Recently, CBC’s As It Happens interviewed an Under-Sheriff in Florida whose deputy had been called to witness a father “spanking” a twelve-year-old girl using a paddle. As the Florida police officer explains, Florida Law allows corporal punishment of children, even using objects, as long as it does not result in injuries such as dislocations, bone or skull fractures, inter-cranial hemorrhage, suffocations, burns or disfigurement. Twenty years ago, while working as an Ontario Paramedic, I remember responding to a call where a child had received that level of injury and his father said “It was his right to teach his child as [he] saw fit.” While not entirely accurate, that statement did reflect section 43 of the Canadian Criminal Code, which permits the “correction of a child by force”. One of my first wins at trial was the successful use of that section in a criminal law case. I recently explained that section of the criminal code on Canada AM, in relation to the case of BC Parents who were convicted of assault for using corporal punishment.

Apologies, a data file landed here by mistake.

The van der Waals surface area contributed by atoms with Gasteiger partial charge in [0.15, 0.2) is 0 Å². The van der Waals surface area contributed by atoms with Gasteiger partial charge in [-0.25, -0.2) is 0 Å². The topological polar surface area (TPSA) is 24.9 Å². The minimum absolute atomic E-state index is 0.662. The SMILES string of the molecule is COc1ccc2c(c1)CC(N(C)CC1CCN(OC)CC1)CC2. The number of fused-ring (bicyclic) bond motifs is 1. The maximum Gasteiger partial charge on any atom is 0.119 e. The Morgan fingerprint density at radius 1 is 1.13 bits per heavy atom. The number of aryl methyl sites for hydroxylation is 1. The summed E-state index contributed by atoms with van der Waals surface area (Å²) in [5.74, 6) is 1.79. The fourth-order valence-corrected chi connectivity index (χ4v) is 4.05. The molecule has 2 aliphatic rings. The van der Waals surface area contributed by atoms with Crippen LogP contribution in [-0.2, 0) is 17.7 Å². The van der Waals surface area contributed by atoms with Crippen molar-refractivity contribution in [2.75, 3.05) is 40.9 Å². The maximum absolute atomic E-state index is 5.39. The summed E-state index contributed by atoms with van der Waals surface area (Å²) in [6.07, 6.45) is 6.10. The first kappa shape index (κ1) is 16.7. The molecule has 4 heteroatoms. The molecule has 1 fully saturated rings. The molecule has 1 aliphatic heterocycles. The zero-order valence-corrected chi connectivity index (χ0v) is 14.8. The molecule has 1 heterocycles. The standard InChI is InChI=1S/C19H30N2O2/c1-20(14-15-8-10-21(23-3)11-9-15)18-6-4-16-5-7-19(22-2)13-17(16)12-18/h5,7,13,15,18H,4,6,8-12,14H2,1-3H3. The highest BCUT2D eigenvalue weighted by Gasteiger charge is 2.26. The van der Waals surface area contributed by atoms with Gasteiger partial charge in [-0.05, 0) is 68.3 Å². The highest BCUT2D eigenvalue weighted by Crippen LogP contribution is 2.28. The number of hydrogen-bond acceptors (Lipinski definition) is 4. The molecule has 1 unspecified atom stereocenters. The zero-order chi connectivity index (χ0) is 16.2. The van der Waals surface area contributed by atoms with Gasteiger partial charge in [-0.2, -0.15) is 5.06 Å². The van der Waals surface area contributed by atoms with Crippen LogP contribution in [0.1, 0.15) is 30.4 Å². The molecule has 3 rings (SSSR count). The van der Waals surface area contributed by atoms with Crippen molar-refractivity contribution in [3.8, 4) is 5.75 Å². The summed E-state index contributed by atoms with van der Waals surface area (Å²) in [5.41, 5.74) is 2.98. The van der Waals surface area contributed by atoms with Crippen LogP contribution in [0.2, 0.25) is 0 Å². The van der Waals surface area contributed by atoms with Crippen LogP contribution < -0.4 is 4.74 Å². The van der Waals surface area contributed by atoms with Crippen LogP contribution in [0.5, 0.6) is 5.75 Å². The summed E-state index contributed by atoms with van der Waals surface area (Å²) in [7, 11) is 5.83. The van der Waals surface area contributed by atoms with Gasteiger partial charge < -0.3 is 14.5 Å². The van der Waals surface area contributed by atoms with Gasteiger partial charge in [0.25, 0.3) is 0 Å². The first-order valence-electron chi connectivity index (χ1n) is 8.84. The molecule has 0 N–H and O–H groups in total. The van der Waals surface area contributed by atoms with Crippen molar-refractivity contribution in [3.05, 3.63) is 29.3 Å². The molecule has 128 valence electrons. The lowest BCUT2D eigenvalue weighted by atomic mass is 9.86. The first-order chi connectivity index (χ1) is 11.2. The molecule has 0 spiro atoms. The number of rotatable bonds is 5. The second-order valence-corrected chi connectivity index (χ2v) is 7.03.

The Criminal Law Rules
That parent’s belief that he could punish his child as he saw fit is no longer the law in Canada. The rules for corporal punishment are much stricter. They were set out by the Supreme Court of Canada in the case of the Canadian Foundation for Children, Youth and the Law v. Canada (Attorney General). In that case, an organization promoting children’s rights argued that section 43 of the Criminal Code violated section 15 of the Canadian Charter of Rights and Freedoms because, in Criminal Law, there were already defences to using physical force (against someone’s will) to protect another person – such as grabbing a child, or another person, and pulling them out of the way of a speeding car. The Supreme Court disagreed and allowed section 43 to stand. However, the Court laid out strict rules for what is permissible corporal punishment. These rules for parents, under the criminal law, are set out in paragraph 37 of the Supreme Court’s judgment, which says: